In 1987, an IRA bomb buried Gordon Wilson and his twenty-year-old daughter beneath five feet of rubble. Gordon alone survived. And forgave. He said of the bombers, ‘ I have lost my daughter, but I bear no grudge . . . I shall pray, tonight and every night, that God will forgive them.’ His words caught the media’s ears and out of one man’s grief, the world got a glimpse of grace. Grace is the church’s great distinctive. It’s the one thing the world cannot duplicate, and the one thing it craves above all else for only grace can bring hope and transformation to a jaded world. In What’s So Amazing About Grace? award-winning author Philip Yancey explores grace at street level. If grace is God’s love for the undeserving, he asks, then what does it look like in action? And if Christians are its sole dispensers, then how are we doing at lavishing grace on a world that knows far more of cruelty and unforgiveness than it does of mercy? Yancey sets grace in the midst of life’s stark images, tests its mettle against horrific ‘ungrace.’ Can grace survive in the midst of such atrocities as the Nazi holocaust? Can it triumph over the brutality of the Ku Klux Klan? Should any grace at all be shown to the likes of Jeffrey Dahmer, who killed and cannibalized seventeen young men? Grace does not excuse sin, says Yancey, but it treasures the sinner. True grace is shocking, scandalous. It shakes our conventions with its insistence on getting close to sinners and touching them with mercy and hope. It forgives the unfaithful spouse, the racist, the child abuser. It loves today’s AIDS-ridden addict as much as the tax collector of Jesus’ day.
In his most personal and provocative book ever, Yancey offers compelling, true portraits of grace’s life-changing power. He searches for its presence in his own life and in the church. He asks, How can Christians contend graciously with moral issues that threaten all they hold dear? And he challenges us to become living answers to a world that desperately wants to know, What’s So Amazing About Grace?
About – Philip Yancey
A native of Atlanta, Georgia, Philip Yancey earned graduate degrees in Communications and English from Wheaton College Graduate School and the University of Chicago. He joined the staff of Campus Life Magazine in 1971, and worked there as Editor and then Publisher. He looks on those years with gratitude, because teenagers are demanding readers, and writing for them taught him a lasting principle: The reader is in control!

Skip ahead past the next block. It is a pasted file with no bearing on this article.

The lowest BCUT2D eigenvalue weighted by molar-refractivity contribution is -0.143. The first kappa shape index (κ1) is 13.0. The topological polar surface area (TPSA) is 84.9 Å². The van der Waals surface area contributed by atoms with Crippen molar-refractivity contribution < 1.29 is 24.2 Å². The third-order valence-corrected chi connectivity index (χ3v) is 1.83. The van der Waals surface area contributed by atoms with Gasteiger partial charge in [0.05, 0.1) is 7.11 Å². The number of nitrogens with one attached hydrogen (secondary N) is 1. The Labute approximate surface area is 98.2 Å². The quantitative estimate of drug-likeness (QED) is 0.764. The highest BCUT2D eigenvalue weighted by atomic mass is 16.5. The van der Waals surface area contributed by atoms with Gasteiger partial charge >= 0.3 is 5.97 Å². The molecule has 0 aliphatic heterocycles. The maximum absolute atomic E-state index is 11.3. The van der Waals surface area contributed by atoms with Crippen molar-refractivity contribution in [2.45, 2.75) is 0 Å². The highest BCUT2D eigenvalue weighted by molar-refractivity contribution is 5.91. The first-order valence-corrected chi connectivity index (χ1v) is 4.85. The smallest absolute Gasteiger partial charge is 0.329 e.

In 1978 Philip Yancey became a full-time writer, initially working as a journalist for such varied publications as Reader’s Digest, Publisher’s Weekly, National Wildlife, Christian Century and The Reformed Journal. For several years he contributed a monthly column to Christianity Today magazine, where he also served as Editor at Large.
Included in his more than twenty-five titles are: Where Is God When It Hurts, The Student Bible, and Disappointment with God. Philip’s books have won thirteen Gold Medallion Awards from the Evangelical Christian Publishers Association, have sold more than fifteen million copies, and have been published in over 40 languages. Christian bookstore managers selected The Jesus I Never Knew as the 1996 Book of the Year, and in 1998 What’s So Amazing About Grace? won the same award. His most recent books are Fearfully and Wonderfully: The Marvel of Bearing God’s Image; Vanishing Grace: Bringing Good News to a Deeply Divided World; The Question that Never Goes Away; What Good Is God?; Prayer: Does It Make Any Difference?; Soul Survivor; and Reaching for the Invisible God. In 2009 a daily reader was published, compiled from excerpts of his work: Grace Notes.
The Yanceys lived in downtown Chicago for many years before moving to a very different environment in Colorado. Together they enjoy mountain climbing, skiing, wildlife, and all the other delights of the Rocky Mountains.